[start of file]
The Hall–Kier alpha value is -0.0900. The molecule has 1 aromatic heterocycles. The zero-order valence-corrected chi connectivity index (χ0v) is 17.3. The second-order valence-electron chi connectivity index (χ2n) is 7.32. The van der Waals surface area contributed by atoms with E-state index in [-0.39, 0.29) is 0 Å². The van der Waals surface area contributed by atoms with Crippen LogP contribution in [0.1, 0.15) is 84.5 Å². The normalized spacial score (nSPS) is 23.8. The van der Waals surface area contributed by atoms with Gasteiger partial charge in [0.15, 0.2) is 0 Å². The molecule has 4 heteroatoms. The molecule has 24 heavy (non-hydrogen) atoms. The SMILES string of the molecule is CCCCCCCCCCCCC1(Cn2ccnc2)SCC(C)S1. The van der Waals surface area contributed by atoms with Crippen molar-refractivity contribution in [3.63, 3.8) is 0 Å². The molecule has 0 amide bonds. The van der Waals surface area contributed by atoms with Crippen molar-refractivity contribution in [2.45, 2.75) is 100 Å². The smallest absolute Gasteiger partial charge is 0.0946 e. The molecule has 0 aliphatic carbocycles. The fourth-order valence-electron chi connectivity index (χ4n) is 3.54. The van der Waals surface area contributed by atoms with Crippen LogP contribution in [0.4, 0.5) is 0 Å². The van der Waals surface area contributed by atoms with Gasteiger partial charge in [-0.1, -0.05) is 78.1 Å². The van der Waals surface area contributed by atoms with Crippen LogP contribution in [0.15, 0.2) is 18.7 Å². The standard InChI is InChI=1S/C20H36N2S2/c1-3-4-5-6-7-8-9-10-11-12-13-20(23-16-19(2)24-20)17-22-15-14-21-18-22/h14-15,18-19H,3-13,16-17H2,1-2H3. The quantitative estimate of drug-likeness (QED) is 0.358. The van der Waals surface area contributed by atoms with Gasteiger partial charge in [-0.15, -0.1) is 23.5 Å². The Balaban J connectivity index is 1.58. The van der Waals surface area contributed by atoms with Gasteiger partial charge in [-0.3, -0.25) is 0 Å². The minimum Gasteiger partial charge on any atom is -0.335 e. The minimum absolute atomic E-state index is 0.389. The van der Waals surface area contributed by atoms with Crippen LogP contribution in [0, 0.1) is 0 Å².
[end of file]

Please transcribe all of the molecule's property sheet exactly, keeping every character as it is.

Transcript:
The Hall–Kier alpha value is -0.0900. The molecule has 1 aromatic heterocycles. The zero-order valence-corrected chi connectivity index (χ0v) is 17.3. The second-order valence-electron chi connectivity index (χ2n) is 7.32. The van der Waals surface area contributed by atoms with E-state index in [-0.39, 0.29) is 0 Å². The van der Waals surface area contributed by atoms with Crippen LogP contribution in [0.1, 0.15) is 84.5 Å². The normalized spacial score (nSPS) is 23.8. The van der Waals surface area contributed by atoms with Gasteiger partial charge in [0.15, 0.2) is 0 Å². The molecule has 4 heteroatoms. The molecule has 24 heavy (non-hydrogen) atoms. The SMILES string of the molecule is CCCCCCCCCCCCC1(Cn2ccnc2)SCC(C)S1. The van der Waals surface area contributed by atoms with Crippen molar-refractivity contribution in [3.63, 3.8) is 0 Å². The molecule has 0 amide bonds. The van der Waals surface area contributed by atoms with Crippen molar-refractivity contribution in [2.45, 2.75) is 100 Å². The smallest absolute Gasteiger partial charge is 0.0946 e. The molecule has 0 aliphatic carbocycles. The fourth-order valence-electron chi connectivity index (χ4n) is 3.54. The van der Waals surface area contributed by atoms with Crippen LogP contribution in [0.4, 0.5) is 0 Å². The van der Waals surface area contributed by atoms with Gasteiger partial charge in [-0.1, -0.05) is 78.1 Å². The van der Waals surface area contributed by atoms with Crippen LogP contribution in [0.15, 0.2) is 18.7 Å². The standard InChI is InChI=1S/C20H36N2S2/c1-3-4-5-6-7-8-9-10-11-12-13-20(23-16-19(2)24-20)17-22-15-14-21-18-22/h14-15,18-19H,3-13,16-17H2,1-2H3. The quantitative estimate of drug-likeness (QED) is 0.358. The van der Waals surface area contributed by atoms with Gasteiger partial charge in [-0.15, -0.1) is 23.5 Å². The Balaban J connectivity index is 1.58. The van der Waals surface area contributed by atoms with Gasteiger partial charge in [-0.3, -0.25) is 0 Å². The minimum Gasteiger partial charge on any atom is -0.335 e. The minimum absolute atomic E-state index is 0.389. The van der Waals surface area contributed by atoms with Crippen LogP contribution in [0, 0.1) is 0 Å².